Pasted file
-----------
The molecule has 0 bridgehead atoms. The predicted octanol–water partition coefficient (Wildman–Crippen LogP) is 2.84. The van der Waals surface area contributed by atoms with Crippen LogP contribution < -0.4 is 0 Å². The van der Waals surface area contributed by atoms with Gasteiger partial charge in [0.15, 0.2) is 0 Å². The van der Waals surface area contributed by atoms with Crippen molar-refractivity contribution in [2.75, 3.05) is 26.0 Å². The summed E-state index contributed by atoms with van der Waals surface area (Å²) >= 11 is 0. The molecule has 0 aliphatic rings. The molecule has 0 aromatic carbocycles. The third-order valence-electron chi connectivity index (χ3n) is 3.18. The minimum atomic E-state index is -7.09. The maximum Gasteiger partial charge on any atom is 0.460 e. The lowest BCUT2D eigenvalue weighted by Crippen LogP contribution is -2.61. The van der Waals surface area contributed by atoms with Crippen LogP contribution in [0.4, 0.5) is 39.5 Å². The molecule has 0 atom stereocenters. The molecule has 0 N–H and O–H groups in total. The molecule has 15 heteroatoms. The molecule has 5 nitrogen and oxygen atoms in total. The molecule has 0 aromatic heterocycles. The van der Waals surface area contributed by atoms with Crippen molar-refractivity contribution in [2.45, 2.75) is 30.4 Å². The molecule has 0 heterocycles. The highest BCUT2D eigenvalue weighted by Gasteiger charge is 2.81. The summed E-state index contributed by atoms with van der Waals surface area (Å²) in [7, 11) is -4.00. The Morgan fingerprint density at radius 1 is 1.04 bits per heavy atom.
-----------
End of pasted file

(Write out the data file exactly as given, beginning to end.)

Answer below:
The molecule has 0 bridgehead atoms. The predicted octanol–water partition coefficient (Wildman–Crippen LogP) is 2.84. The van der Waals surface area contributed by atoms with Crippen LogP contribution < -0.4 is 0 Å². The van der Waals surface area contributed by atoms with Gasteiger partial charge in [0.15, 0.2) is 0 Å². The van der Waals surface area contributed by atoms with Crippen molar-refractivity contribution in [2.75, 3.05) is 26.0 Å². The summed E-state index contributed by atoms with van der Waals surface area (Å²) >= 11 is 0. The molecule has 0 aliphatic rings. The molecule has 0 aromatic carbocycles. The third-order valence-electron chi connectivity index (χ3n) is 3.18. The minimum atomic E-state index is -7.09. The maximum Gasteiger partial charge on any atom is 0.460 e. The lowest BCUT2D eigenvalue weighted by Crippen LogP contribution is -2.61. The van der Waals surface area contributed by atoms with Crippen LogP contribution in [0.4, 0.5) is 39.5 Å². The molecule has 0 atom stereocenters. The molecule has 0 N–H and O–H groups in total. The molecule has 15 heteroatoms. The molecule has 5 nitrogen and oxygen atoms in total. The molecule has 0 aromatic heterocycles. The van der Waals surface area contributed by atoms with Crippen molar-refractivity contribution in [2.45, 2.75) is 30.4 Å². The molecule has 0 heterocycles. The highest BCUT2D eigenvalue weighted by Gasteiger charge is 2.81. The summed E-state index contributed by atoms with van der Waals surface area (Å²) in [7, 11) is -4.00. The Morgan fingerprint density at radius 1 is 1.04 bits per heavy atom.